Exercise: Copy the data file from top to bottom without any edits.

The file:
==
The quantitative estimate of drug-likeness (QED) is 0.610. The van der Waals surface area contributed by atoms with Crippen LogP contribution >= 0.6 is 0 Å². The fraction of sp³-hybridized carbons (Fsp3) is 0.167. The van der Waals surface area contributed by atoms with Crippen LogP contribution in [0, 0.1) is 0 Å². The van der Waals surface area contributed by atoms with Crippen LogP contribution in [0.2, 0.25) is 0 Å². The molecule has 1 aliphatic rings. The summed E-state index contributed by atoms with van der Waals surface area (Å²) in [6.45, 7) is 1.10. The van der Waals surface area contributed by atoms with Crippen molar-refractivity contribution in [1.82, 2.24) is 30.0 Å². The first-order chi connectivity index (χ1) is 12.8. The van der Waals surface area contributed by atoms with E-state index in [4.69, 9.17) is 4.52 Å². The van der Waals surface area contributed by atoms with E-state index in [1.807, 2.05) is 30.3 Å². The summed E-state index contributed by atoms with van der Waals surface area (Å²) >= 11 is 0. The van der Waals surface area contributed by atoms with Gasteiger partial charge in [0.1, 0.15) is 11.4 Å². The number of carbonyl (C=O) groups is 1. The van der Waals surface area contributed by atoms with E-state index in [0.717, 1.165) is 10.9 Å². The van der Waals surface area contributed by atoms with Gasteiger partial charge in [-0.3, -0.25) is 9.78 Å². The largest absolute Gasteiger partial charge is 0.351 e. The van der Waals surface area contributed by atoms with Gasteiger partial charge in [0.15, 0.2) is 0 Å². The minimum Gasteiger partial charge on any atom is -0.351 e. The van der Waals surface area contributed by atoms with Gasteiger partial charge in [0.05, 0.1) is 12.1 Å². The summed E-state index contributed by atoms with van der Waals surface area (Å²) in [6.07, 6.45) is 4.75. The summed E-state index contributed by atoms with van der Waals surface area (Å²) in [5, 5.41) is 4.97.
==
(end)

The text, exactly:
The quantitative estimate of drug-likeness (QED) is 0.610. The van der Waals surface area contributed by atoms with Crippen LogP contribution >= 0.6 is 0 Å². The fraction of sp³-hybridized carbons (Fsp3) is 0.167. The van der Waals surface area contributed by atoms with Crippen LogP contribution in [0, 0.1) is 0 Å². The van der Waals surface area contributed by atoms with Crippen LogP contribution in [0.2, 0.25) is 0 Å². The molecule has 1 aliphatic rings. The summed E-state index contributed by atoms with van der Waals surface area (Å²) in [6.45, 7) is 1.10. The van der Waals surface area contributed by atoms with Crippen molar-refractivity contribution in [1.82, 2.24) is 30.0 Å². The first-order chi connectivity index (χ1) is 12.8. The van der Waals surface area contributed by atoms with E-state index in [4.69, 9.17) is 4.52 Å². The van der Waals surface area contributed by atoms with E-state index in [1.807, 2.05) is 30.3 Å². The summed E-state index contributed by atoms with van der Waals surface area (Å²) >= 11 is 0. The van der Waals surface area contributed by atoms with Gasteiger partial charge in [0.1, 0.15) is 11.4 Å². The number of carbonyl (C=O) groups is 1. The van der Waals surface area contributed by atoms with E-state index in [0.717, 1.165) is 10.9 Å². The van der Waals surface area contributed by atoms with Gasteiger partial charge in [-0.3, -0.25) is 9.78 Å². The largest absolute Gasteiger partial charge is 0.351 e. The van der Waals surface area contributed by atoms with Gasteiger partial charge in [0.15, 0.2) is 0 Å². The minimum Gasteiger partial charge on any atom is -0.351 e. The van der Waals surface area contributed by atoms with Gasteiger partial charge in [0.05, 0.1) is 12.1 Å². The summed E-state index contributed by atoms with van der Waals surface area (Å²) in [6.07, 6.45) is 4.75. The summed E-state index contributed by atoms with van der Waals surface area (Å²) in [5, 5.41) is 4.97.